- Associated Press - Wednesday, July 15, 2015

CLEVELAND (AP) - Organizers say Cleveland must secure 4,000 more hotel rooms and raise an additional $25 million to meet its money commitment for the 2016 Republican National Convention next July, but preparations are nevertheless on pace.

About 50,000 people, including 15,000 members of the media, are expected to attend the convention and more than 1,000 related events.

Officials from Cleveland 2016 Host Committee see the four-day event as Cleveland’s opportunity to show the world how the city has been transformed in the past decade. Mayor Frank Jackson said at a news conference Wednesday that the hope is to “present Cleveland in the greatest light that we can.”

MILLIONS TO BE RAISED

Cleveland’s winning bid included a commitment to raise $64 million in cash and in-kind services to pay for convention-related expenses. Most of the money will be spent preparing Quicken Loans Arena for the convention, David Gilbert, head of the host committee, said in an interview last week. Cleveland has raised about $39 million, mostly from within Ohio. Fundraising efforts will now focus nationally on corporations and individuals, Gilbert said. Philadelphia is expected to raise $84 million for next year’s Democratic convention.

GIVE THEM SHELTER

The host committee’s effort to secure the 16,000 hotel rooms required by the RNC stumbled in recent months after some hotels reneged on voluntary agreements to provide about 1,500 rooms. Those rooms, Gilbert said, represent a big chunk of the 4,000 rooms that still need to be secured. Gilbert said some of the hotel rooms could be located outside the 35-mile radius from Quicken Loans Arena established in the host committee’s agreement with the RNC.

THE BUS STOPS HERE

Gilbert is mindful of the transportation problems that plagued the 2012 Republican convention in Tampa, Florida. Some delegations had to endure long waits for buses taking them to and from the convention site. A transportation consultant is being hired to help Cleveland figure out how best to move thousands of people in and out of downtown. Gilbert hopes that the 5,000 downtown hotel rooms will help reduce traffic snarls. Parking will be at a premium and shuttle buses will be needed for lots situated outside of downtown, he said.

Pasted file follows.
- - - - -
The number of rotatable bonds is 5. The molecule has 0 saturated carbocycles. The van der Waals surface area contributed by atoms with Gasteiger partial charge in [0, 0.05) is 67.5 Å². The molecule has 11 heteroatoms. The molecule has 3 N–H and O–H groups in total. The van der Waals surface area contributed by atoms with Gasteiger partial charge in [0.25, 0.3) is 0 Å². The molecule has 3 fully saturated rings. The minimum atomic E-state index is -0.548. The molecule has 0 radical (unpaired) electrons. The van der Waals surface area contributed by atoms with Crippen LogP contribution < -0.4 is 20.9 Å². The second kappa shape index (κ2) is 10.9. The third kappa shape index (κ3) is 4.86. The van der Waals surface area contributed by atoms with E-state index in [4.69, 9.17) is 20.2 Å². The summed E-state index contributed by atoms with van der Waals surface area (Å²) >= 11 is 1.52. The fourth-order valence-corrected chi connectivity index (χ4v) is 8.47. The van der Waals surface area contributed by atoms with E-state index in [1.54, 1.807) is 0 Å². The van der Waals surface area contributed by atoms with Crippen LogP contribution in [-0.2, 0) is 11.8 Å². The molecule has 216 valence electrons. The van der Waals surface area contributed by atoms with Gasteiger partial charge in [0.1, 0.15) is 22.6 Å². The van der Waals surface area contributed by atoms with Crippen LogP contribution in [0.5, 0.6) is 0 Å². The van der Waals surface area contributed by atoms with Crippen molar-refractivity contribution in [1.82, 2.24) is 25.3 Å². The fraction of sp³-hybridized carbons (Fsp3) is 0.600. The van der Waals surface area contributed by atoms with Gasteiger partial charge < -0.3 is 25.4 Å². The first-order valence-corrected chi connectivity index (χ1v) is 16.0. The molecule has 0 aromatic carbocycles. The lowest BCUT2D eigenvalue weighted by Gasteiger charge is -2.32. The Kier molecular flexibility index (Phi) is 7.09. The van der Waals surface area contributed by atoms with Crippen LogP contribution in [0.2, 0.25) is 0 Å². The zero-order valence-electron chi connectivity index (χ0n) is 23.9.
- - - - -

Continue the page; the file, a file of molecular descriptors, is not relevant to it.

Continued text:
SECURITY MINDED

The city will be responsible for administering a $50 million federal grant to pay for a security plan created by the U.S. Secret Service. A good chunk of that money will be spent on uniforms, housing and food for thousands of law enforcement officers who will be hired for the convention. A security perimeter will be established around Quicken Loans Arena where only those with credentials will be allowed inside. An area will be established outside that zone for protesters.

LONG-TERM BENEFITS

While the convention will result in hundreds of millions of dollars being spent in Cleveland in the coming months, local officials like Gilbert, who is also president and CEO of the region’s tourism agency, see the convention as a prime opportunity for the city to shine. Roads are being resurfaced and streetscapes are being gussied up. A $30 million makeover of iconic Public Square is expected to be completed. Gilbert said the convention’s biggest benefit would be a boost in tourism and convention bookings that will help sustain the city and region for years to come. “We want people to understand that it’s not only about that one week,” he said. “We think this will position us incredibly well for the future.”

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